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Thu 16 Jul 2009 09:49 AM

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Gulf clients flock to Beirut for cheap plastic surgery

Lebanon launches nip, tuck and tour initiative for Middle East tourists this summer.

Gulf clients flock to Beirut for cheap plastic surgery
NIP TUCK: Dubai-based firm Image Concept handles bookings and accommodation for tourists seeking cosmetic surgery in Lebanon. (Getty Images)

Plastic surgery has never been particularly taboo in Lebanon, and now the east Mediterranean country is capitalising on its popularity as a venue for lovers of sea, sun and scalpel.

A cosmetic surgery tourism initiative, launched by a private company under the auspices of the tourism ministry, includes post-operation rest and recuperation in stellar resorts and even summer camps for patients' children.

The Dubai-based firm Image Concept handles all bookings and accommodation for tourists seeking cosmetic surgery in Lebanon, which is famed for its skilled yet affordable surgeons.

Nicole, a native New Yorker of Lebanese origin, recently saved $7,000 (5,000 euros) by having a nose job in Lebanon.

"In the States it would cost me about $9,000 (6,400 euros) to have rhinoplasty, but in Lebanon it cost me only $2,000 (1,400 euros)," said the 21-year-old law student.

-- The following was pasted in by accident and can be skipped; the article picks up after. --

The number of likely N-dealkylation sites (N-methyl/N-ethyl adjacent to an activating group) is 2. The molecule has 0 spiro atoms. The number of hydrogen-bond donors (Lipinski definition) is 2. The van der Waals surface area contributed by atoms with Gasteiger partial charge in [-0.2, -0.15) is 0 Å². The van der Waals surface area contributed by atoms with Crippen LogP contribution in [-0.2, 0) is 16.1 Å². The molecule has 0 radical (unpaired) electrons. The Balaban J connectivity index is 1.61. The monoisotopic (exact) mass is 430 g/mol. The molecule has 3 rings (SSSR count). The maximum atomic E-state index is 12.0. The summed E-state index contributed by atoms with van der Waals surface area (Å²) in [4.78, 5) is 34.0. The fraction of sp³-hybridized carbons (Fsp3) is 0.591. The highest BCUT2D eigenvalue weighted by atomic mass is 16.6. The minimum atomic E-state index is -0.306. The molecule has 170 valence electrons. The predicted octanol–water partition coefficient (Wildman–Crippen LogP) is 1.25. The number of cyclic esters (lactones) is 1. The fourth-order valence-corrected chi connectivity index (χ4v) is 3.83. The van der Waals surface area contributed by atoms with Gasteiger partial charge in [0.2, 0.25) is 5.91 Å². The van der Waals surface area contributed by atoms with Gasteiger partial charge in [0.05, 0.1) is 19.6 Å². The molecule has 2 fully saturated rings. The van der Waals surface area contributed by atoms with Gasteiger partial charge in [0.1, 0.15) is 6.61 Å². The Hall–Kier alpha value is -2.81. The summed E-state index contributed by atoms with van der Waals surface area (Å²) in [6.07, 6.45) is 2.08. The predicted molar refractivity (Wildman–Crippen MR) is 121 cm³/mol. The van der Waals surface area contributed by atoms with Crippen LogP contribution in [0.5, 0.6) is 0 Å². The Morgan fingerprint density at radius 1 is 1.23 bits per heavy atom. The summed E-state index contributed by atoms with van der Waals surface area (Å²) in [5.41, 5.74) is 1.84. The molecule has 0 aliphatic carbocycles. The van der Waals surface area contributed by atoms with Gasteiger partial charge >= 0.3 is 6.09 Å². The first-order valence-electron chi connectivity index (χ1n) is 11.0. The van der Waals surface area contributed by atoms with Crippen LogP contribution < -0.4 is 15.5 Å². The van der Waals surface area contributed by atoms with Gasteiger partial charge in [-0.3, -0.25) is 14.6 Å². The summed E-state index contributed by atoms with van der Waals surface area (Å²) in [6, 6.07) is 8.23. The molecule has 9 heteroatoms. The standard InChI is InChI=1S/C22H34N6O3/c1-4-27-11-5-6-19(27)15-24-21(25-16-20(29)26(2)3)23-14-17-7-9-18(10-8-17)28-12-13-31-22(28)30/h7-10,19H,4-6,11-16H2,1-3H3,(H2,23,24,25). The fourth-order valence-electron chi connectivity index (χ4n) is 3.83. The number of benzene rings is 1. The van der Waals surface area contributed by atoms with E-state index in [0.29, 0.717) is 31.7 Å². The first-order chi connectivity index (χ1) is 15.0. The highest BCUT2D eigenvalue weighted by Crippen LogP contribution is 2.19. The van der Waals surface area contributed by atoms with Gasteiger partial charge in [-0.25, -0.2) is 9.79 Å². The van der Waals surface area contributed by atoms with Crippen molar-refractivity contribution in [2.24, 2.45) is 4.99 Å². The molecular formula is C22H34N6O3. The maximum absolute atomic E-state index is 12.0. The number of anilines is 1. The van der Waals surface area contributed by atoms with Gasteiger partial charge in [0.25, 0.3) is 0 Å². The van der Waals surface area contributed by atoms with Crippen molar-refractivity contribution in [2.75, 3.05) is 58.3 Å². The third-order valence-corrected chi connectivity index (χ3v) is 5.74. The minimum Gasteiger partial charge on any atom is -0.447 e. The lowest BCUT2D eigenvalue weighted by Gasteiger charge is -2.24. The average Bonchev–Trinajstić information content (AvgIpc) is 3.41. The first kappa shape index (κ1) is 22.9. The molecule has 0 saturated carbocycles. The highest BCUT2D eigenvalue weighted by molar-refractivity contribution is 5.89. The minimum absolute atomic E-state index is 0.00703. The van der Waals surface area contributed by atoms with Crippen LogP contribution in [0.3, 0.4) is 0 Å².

While surgery was not her only motive for a holiday in Beirut, Nicole admits that being in Lebanon was a decisive factor.

"I was not for it at all at first," she told AFP. "My extended family here convinced me. Spending summers here, one of the first questions people would ask me is 'when are you going to do your nose?'.

"I did a bit of research and I saw this well-reputed doctor's work was pretty natural, so I went for it," she said.

Nada Sardouk, the tourism ministry's director general, believes the programme is both "innovative and promising."

"Cosmetic tourism is a widely recognised and appreciated concept, and we are very hopeful that this initiative will contribute to our economy," she said at the launch of the scheme in June.

Local banks have also played their part, with many offering low-interest loans for beautification procedures.

Estimating how many nip-and-tucks will take place this summer is difficult, but a handful of top surgeons told AFP they each had hundreds of operations scheduled for August alone, many of them clients from the oil-rich Gulf.

Nour, a 26-year-old Kuwaiti, is taking full advantage of her holiday in Lebanon and readying for rhinoplasty and surgery to remove a small scar.

Although both she and her surgeon agree that neither surgery is "necessary," she said she wanted to look better for her job at a bank.

"I come to Lebanon anyway every year for vacation," Nour told AFP at the Hazmieh International Medical Centre, which employs an army of more than 50 cosmetic surgeons and is still expanding. "All doctors here are skilled, the prices are moderate and it's not a taboo any more," she said.

Surgeon Elias Shammas, who heads the Hazmieh centre and is affiliated with Image Concept, says Nour is one of many patients of all ages and genders who brave the knife to be "fashionable".

"And Lebanon has always been famous for medical tourism, way before the civil war" from 1975 to 1990, he added. "The only thing that stopped people coming here was the political situation."